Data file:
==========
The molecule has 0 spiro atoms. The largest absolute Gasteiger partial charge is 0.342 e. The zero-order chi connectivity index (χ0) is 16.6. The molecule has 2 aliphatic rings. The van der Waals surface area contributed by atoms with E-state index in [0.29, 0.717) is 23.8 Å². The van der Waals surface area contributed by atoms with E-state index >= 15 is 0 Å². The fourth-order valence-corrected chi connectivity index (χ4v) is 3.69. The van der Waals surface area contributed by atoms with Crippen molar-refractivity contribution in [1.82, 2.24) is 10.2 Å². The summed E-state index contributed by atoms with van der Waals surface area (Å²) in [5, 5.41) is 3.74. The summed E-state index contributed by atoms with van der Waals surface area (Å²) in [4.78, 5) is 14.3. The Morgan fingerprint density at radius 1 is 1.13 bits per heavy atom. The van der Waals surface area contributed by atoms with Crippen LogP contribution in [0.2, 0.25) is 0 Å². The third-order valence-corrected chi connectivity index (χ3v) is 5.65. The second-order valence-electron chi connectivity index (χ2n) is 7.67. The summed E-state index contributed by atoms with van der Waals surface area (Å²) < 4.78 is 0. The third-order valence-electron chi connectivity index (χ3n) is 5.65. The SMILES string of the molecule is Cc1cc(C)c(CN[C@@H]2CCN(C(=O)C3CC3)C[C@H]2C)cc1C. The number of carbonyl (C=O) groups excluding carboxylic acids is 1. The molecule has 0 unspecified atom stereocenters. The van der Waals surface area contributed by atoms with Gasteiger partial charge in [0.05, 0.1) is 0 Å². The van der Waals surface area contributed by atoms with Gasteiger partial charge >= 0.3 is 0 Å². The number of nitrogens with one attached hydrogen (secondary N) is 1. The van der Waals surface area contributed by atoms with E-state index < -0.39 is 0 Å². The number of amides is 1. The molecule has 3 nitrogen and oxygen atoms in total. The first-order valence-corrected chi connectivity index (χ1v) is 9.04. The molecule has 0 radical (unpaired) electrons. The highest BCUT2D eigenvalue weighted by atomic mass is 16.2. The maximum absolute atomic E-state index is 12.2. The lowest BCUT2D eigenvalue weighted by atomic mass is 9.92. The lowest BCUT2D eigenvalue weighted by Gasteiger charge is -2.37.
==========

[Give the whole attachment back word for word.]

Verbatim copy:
The molecule has 0 spiro atoms. The largest absolute Gasteiger partial charge is 0.342 e. The zero-order chi connectivity index (χ0) is 16.6. The molecule has 2 aliphatic rings. The van der Waals surface area contributed by atoms with E-state index in [0.29, 0.717) is 23.8 Å². The van der Waals surface area contributed by atoms with E-state index >= 15 is 0 Å². The fourth-order valence-corrected chi connectivity index (χ4v) is 3.69. The van der Waals surface area contributed by atoms with Crippen molar-refractivity contribution in [1.82, 2.24) is 10.2 Å². The summed E-state index contributed by atoms with van der Waals surface area (Å²) in [5, 5.41) is 3.74. The summed E-state index contributed by atoms with van der Waals surface area (Å²) in [4.78, 5) is 14.3. The Morgan fingerprint density at radius 1 is 1.13 bits per heavy atom. The van der Waals surface area contributed by atoms with Crippen LogP contribution in [0.2, 0.25) is 0 Å². The third-order valence-corrected chi connectivity index (χ3v) is 5.65. The second-order valence-electron chi connectivity index (χ2n) is 7.67. The summed E-state index contributed by atoms with van der Waals surface area (Å²) < 4.78 is 0. The third-order valence-electron chi connectivity index (χ3n) is 5.65. The SMILES string of the molecule is Cc1cc(C)c(CN[C@@H]2CCN(C(=O)C3CC3)C[C@H]2C)cc1C. The number of carbonyl (C=O) groups excluding carboxylic acids is 1. The molecule has 0 unspecified atom stereocenters. The van der Waals surface area contributed by atoms with Gasteiger partial charge in [0.05, 0.1) is 0 Å². The van der Waals surface area contributed by atoms with Gasteiger partial charge >= 0.3 is 0 Å². The number of nitrogens with one attached hydrogen (secondary N) is 1. The van der Waals surface area contributed by atoms with E-state index < -0.39 is 0 Å². The number of amides is 1. The molecule has 3 nitrogen and oxygen atoms in total. The first-order valence-corrected chi connectivity index (χ1v) is 9.04. The molecule has 0 radical (unpaired) electrons. The highest BCUT2D eigenvalue weighted by atomic mass is 16.2. The maximum absolute atomic E-state index is 12.2. The lowest BCUT2D eigenvalue weighted by atomic mass is 9.92. The lowest BCUT2D eigenvalue weighted by Gasteiger charge is -2.37.